27 Jul 2021
Analyst report suggests that ‘continuously evolving’ market will be worth $2.4 BN globally in 2026.
The global market for vertical cavity surface-emitting lasers (VCSELs) will continue growing rapidly, and reach $2.4 billion by 2026.
That’s according to the France-based analyst company Yole Développement, which estimates the sector to be worth $1.2 billion currently.
3D sensing applications in mobile phones and other consumer goods will continue to dominate the scene, accounting for more than two-thirds of the market over the next few years.
However, a new report from Yole’s analyst team sees a growing role for the photonic components in the automotive sector, with expectations of a sub-market worth nearly $60 million by 2026 as vehicle manufacturers incorporate new sensors.
The second-largest application area will continue to be communications. Currently worth $430 million, it is slated to grow to $566 million, at a modest annual growth rate of around 6 per cent.
Yole analyst Pierrick Boulay said in a release from the Lyon firm: “VCSEL technology is continuously evolving. It has already occurred in the past with the transition from 850nm-based VCSELs for datacom applications to 940nm-based VCSEL arrays for 3D sensing.”
And that evolution could continue as a result of the design of new smart phones and increasing use of organic LED (OLED) displays.
“A few years ago, smart phones embedded a notch in the front display to implement the selfie camera and the face recognition module,” Boulay explained.
“These elements take up space and are unsightly. The goal is to hide these elements under the display. To enable this, a transition in the wavelength used for 3D sensing would be necessary for the light to penetrate the display.”
That is because OLEDs are transparent in the short-wave infrared (SWIR) spectrum, at 1300-1400 nm. “The shift from 940 nm to such SWIR wavelengths will deeply impact the components and the supply chain,” points out Yole.
“For 940nm, VCSELs are made from 6-inch gallium arsenide (GaAs) wafers. SWIR VCSELs should be based on indium phosphide (InP), which is much more difficult to process, and manufacturing is currently done on 2-inch and/or 3-inch [wafers].”
And as Yole’s Pars Mukish adds, that wavelength shift would also require new photodetectors.
“Silicon can no longer be used in the SWIR region,” said the analyst. “SPADs [single-photon avalanche detectors] will have to be based on InGaAs material or use quantum dots.
“In both cases, the technology is still emerging, manufacturing yields are low, and availability of components is limited. This will lead to higher component costs for both the emitter and the receiver”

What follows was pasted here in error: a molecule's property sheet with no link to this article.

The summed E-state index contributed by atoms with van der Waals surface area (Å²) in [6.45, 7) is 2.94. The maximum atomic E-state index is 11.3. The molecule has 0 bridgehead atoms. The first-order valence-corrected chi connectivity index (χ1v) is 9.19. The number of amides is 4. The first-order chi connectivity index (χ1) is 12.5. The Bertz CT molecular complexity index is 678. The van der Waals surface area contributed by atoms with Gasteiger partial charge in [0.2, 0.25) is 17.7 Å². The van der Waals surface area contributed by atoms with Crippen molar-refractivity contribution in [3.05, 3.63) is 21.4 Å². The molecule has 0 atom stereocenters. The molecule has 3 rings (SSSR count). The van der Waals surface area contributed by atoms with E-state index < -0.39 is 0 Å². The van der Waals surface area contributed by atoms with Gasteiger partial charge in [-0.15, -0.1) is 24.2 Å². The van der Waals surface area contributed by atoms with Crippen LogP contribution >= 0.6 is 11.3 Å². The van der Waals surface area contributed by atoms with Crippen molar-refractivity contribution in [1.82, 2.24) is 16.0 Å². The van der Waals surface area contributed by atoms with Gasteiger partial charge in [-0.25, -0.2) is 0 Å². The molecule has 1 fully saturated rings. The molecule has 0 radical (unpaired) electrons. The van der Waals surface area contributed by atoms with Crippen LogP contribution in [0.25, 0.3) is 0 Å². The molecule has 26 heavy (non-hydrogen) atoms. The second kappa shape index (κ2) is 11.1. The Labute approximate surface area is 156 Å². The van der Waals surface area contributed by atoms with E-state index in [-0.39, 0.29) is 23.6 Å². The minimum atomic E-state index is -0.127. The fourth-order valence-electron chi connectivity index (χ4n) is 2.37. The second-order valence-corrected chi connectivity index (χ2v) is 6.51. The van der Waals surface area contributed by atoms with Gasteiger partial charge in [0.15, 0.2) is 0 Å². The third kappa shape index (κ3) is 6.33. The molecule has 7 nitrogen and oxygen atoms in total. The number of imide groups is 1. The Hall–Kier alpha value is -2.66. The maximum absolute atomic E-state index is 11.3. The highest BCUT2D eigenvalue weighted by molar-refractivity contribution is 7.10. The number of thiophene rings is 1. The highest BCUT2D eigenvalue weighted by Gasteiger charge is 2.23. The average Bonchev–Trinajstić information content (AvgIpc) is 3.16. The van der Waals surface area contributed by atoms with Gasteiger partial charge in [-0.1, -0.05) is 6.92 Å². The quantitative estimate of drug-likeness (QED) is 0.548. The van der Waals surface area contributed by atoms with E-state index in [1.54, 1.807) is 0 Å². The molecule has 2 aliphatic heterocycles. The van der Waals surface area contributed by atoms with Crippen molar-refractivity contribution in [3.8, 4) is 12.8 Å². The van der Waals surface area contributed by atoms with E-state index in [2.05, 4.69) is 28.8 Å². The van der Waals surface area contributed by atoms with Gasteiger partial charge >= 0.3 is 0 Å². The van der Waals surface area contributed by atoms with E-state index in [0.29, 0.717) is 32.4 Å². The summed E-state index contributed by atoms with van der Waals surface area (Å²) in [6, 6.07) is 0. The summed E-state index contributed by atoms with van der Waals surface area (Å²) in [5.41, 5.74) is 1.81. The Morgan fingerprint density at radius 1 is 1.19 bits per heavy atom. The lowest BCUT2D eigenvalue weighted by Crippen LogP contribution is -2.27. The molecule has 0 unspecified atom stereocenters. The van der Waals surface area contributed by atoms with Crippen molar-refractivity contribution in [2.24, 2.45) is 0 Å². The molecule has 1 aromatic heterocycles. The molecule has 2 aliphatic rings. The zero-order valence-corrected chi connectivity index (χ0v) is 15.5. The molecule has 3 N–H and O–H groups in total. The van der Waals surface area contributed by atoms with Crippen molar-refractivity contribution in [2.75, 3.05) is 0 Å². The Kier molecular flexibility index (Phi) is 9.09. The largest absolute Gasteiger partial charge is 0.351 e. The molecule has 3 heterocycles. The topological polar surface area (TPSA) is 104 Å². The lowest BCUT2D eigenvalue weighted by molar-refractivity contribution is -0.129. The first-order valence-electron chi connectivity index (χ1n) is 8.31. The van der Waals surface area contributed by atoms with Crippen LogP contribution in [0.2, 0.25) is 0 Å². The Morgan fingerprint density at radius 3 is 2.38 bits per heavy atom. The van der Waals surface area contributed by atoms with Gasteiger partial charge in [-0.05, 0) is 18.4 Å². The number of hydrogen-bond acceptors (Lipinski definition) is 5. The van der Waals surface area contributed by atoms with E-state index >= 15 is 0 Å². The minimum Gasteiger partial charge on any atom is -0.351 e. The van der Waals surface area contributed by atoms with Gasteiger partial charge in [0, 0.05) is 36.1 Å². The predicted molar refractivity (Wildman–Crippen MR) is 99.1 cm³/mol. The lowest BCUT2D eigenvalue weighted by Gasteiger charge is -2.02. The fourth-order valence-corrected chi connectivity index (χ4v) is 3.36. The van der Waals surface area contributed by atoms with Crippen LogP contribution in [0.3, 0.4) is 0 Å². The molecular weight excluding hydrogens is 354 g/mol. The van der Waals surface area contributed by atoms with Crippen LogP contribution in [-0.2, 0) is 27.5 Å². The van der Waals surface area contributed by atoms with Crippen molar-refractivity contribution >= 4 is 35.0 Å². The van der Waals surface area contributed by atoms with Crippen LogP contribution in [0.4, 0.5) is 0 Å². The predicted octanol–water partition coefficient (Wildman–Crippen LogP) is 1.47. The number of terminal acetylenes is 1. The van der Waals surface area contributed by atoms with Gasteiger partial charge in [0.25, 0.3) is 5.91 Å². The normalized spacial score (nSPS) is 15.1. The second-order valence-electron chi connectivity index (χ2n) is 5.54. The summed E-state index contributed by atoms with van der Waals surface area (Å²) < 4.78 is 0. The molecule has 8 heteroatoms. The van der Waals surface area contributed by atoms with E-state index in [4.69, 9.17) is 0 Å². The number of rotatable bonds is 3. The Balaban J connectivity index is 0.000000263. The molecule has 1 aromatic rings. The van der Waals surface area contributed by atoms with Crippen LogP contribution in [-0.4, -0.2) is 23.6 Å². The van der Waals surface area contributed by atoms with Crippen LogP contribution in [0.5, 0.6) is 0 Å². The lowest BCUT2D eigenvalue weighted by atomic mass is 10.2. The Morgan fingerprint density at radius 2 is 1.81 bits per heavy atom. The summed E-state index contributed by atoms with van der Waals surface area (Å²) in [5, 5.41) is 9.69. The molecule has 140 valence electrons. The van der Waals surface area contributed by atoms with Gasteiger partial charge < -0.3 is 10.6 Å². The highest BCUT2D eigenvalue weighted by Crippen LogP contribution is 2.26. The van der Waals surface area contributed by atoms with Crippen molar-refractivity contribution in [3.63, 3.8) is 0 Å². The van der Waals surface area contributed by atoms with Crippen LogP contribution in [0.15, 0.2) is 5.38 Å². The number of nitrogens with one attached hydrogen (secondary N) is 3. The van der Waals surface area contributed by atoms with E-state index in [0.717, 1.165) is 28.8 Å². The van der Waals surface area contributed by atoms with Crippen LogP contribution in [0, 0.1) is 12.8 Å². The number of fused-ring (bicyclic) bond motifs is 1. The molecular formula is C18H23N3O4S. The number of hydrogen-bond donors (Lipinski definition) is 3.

The Yole team concludes that, as a result, only Apple - whose phones now sell for more than $1000 - could afford such a profound technology shift.
Aside from phones, Yole sees an evolution in automotive lidar applications, where multi-junction VCSELs promise to offer the kind of power levels that would be needed for longer-range sensing than is necessary in consumer goods.
“Multi-junction technology represents the next leap forward for the VCSEL industry,” Yole stated, suggesting that there should be a number of user benefits.
For example a back-side emitting configuration would eliminate wire bonds and help to improve VCSEL performance, while allowing the use of micro lenses to enable more compact packages.
Of the major VCSEL producers, both Lumentum and II-VI have released multi-junction devices recently. At the virtual Photonics West event earlier this year, Lumentum unveiled 5- and 6-junction array designs aimed at automotive lidar and industrial deployments.
II-VI has since said that key customer Apple has committed to purchasing its multi-junction 940 nm emitters, which produce double the power of regular devices.
Yole characterizes the VCSEL market as being “led by two giants”. Although the likes of Philips Photonics (now owned by Trumpf) and ams-Osram are both important suppliers, the analyst team calculates that nearly 80 per cent of the market has been captured by Lumentum and II-VI.
II-VI has also been able to catch up Lumentum’s initial market dominance, thanks to a strong supply relationship between Apple and Finisar, which was acquired by II-VI in 2019.
Yole expects that a number of small acquisitions may continue to happen as larger providers look to penetrate new VCSEL applications.
One recent example of that saw Sandia National Laboratories spin-out Trilumina snapped up by Lumentum in its bid to target the emerging automotive market.